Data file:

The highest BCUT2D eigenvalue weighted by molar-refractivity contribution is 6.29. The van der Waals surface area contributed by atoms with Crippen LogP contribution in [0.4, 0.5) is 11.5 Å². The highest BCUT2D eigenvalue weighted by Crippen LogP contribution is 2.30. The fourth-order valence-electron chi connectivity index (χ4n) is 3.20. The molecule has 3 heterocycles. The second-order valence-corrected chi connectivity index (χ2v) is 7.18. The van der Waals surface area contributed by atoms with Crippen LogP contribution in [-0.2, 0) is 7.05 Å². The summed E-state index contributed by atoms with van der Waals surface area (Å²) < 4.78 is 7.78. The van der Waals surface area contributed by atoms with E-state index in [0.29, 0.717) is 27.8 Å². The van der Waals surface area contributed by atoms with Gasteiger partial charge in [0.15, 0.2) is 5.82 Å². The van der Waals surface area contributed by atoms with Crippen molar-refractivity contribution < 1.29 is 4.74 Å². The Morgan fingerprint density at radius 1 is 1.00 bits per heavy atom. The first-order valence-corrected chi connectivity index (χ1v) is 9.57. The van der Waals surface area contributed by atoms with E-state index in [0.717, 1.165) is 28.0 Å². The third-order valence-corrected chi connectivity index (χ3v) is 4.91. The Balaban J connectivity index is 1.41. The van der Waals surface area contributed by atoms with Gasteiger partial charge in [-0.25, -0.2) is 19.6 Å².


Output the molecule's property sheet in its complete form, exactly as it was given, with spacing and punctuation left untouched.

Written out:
The highest BCUT2D eigenvalue weighted by molar-refractivity contribution is 6.29. The van der Waals surface area contributed by atoms with Crippen LogP contribution in [0.4, 0.5) is 11.5 Å². The highest BCUT2D eigenvalue weighted by Crippen LogP contribution is 2.30. The fourth-order valence-electron chi connectivity index (χ4n) is 3.20. The molecule has 3 heterocycles. The second-order valence-corrected chi connectivity index (χ2v) is 7.18. The van der Waals surface area contributed by atoms with Crippen LogP contribution in [-0.2, 0) is 7.05 Å². The summed E-state index contributed by atoms with van der Waals surface area (Å²) < 4.78 is 7.78. The van der Waals surface area contributed by atoms with E-state index in [0.29, 0.717) is 27.8 Å². The van der Waals surface area contributed by atoms with Gasteiger partial charge in [0.15, 0.2) is 5.82 Å². The van der Waals surface area contributed by atoms with Crippen molar-refractivity contribution < 1.29 is 4.74 Å². The Morgan fingerprint density at radius 1 is 1.00 bits per heavy atom. The first-order valence-corrected chi connectivity index (χ1v) is 9.57. The van der Waals surface area contributed by atoms with E-state index in [0.717, 1.165) is 28.0 Å². The third-order valence-corrected chi connectivity index (χ3v) is 4.91. The Balaban J connectivity index is 1.41. The van der Waals surface area contributed by atoms with Gasteiger partial charge in [-0.25, -0.2) is 19.6 Å².